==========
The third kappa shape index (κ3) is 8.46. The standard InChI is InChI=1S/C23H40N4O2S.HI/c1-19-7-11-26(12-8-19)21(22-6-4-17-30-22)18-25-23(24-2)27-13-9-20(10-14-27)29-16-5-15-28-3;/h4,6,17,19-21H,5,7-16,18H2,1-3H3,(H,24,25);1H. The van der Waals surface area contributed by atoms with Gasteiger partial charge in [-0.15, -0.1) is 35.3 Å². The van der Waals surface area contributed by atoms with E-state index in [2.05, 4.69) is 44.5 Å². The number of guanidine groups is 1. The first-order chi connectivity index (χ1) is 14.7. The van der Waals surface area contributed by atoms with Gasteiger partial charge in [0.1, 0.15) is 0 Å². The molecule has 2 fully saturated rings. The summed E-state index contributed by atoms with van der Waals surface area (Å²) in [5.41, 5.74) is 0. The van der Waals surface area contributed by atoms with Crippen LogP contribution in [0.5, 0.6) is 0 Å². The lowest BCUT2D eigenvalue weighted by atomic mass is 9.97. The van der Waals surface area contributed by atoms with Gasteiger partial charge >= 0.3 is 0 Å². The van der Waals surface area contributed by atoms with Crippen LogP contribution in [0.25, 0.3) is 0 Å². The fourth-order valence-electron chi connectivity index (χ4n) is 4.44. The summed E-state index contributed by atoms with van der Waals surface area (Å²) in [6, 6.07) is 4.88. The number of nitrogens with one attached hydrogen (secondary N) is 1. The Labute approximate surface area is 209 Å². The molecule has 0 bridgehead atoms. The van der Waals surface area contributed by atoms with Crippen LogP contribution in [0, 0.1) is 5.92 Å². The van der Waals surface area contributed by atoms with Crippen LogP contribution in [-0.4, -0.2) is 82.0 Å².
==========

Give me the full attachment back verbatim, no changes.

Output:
The third kappa shape index (κ3) is 8.46. The standard InChI is InChI=1S/C23H40N4O2S.HI/c1-19-7-11-26(12-8-19)21(22-6-4-17-30-22)18-25-23(24-2)27-13-9-20(10-14-27)29-16-5-15-28-3;/h4,6,17,19-21H,5,7-16,18H2,1-3H3,(H,24,25);1H. The van der Waals surface area contributed by atoms with Gasteiger partial charge in [-0.15, -0.1) is 35.3 Å². The van der Waals surface area contributed by atoms with E-state index in [2.05, 4.69) is 44.5 Å². The number of guanidine groups is 1. The first-order chi connectivity index (χ1) is 14.7. The van der Waals surface area contributed by atoms with Gasteiger partial charge in [0.1, 0.15) is 0 Å². The molecule has 2 fully saturated rings. The summed E-state index contributed by atoms with van der Waals surface area (Å²) in [5.41, 5.74) is 0. The van der Waals surface area contributed by atoms with Crippen LogP contribution in [0.5, 0.6) is 0 Å². The lowest BCUT2D eigenvalue weighted by atomic mass is 9.97. The van der Waals surface area contributed by atoms with Gasteiger partial charge >= 0.3 is 0 Å². The van der Waals surface area contributed by atoms with Crippen LogP contribution in [0.25, 0.3) is 0 Å². The fourth-order valence-electron chi connectivity index (χ4n) is 4.44. The summed E-state index contributed by atoms with van der Waals surface area (Å²) in [6, 6.07) is 4.88. The number of nitrogens with one attached hydrogen (secondary N) is 1. The Labute approximate surface area is 209 Å². The molecule has 0 bridgehead atoms. The van der Waals surface area contributed by atoms with Crippen LogP contribution in [0, 0.1) is 5.92 Å². The van der Waals surface area contributed by atoms with Crippen LogP contribution in [-0.4, -0.2) is 82.0 Å².